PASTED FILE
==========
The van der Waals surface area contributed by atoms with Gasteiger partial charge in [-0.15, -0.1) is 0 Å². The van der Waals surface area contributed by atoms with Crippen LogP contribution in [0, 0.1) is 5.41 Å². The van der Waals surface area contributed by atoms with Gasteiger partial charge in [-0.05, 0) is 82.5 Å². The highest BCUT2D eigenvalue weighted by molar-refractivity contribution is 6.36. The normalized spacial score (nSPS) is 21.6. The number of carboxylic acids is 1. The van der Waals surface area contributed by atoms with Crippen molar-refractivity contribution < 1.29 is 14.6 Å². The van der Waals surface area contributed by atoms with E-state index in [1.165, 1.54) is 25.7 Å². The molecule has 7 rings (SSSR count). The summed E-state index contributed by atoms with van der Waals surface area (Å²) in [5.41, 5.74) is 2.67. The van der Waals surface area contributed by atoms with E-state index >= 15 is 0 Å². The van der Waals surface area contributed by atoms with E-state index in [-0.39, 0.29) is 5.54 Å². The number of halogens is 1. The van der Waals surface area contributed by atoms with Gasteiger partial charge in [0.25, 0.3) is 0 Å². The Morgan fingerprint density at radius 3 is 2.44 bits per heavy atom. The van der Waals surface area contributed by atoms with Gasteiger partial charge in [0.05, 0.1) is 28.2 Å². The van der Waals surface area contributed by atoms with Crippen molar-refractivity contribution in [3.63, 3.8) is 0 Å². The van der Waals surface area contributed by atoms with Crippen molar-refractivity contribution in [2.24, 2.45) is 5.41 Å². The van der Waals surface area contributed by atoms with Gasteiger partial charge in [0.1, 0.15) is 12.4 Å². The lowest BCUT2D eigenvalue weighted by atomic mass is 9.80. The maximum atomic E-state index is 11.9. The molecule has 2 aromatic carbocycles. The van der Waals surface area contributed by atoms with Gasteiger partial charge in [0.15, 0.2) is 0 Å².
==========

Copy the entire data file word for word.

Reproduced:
The van der Waals surface area contributed by atoms with Gasteiger partial charge in [-0.15, -0.1) is 0 Å². The van der Waals surface area contributed by atoms with Crippen LogP contribution in [0, 0.1) is 5.41 Å². The van der Waals surface area contributed by atoms with Gasteiger partial charge in [-0.05, 0) is 82.5 Å². The highest BCUT2D eigenvalue weighted by molar-refractivity contribution is 6.36. The normalized spacial score (nSPS) is 21.6. The number of carboxylic acids is 1. The van der Waals surface area contributed by atoms with Crippen molar-refractivity contribution < 1.29 is 14.6 Å². The van der Waals surface area contributed by atoms with E-state index in [1.165, 1.54) is 25.7 Å². The molecule has 7 rings (SSSR count). The summed E-state index contributed by atoms with van der Waals surface area (Å²) in [5.41, 5.74) is 2.67. The van der Waals surface area contributed by atoms with E-state index >= 15 is 0 Å². The van der Waals surface area contributed by atoms with E-state index in [-0.39, 0.29) is 5.54 Å². The number of halogens is 1. The van der Waals surface area contributed by atoms with Gasteiger partial charge in [0.25, 0.3) is 0 Å². The Morgan fingerprint density at radius 3 is 2.44 bits per heavy atom. The van der Waals surface area contributed by atoms with Gasteiger partial charge in [0.05, 0.1) is 28.2 Å². The van der Waals surface area contributed by atoms with Crippen molar-refractivity contribution in [3.63, 3.8) is 0 Å². The van der Waals surface area contributed by atoms with Crippen molar-refractivity contribution in [2.24, 2.45) is 5.41 Å². The van der Waals surface area contributed by atoms with Gasteiger partial charge in [0.1, 0.15) is 12.4 Å². The lowest BCUT2D eigenvalue weighted by atomic mass is 9.80. The maximum atomic E-state index is 11.9. The molecule has 2 aromatic carbocycles. The van der Waals surface area contributed by atoms with Gasteiger partial charge in [0.15, 0.2) is 0 Å².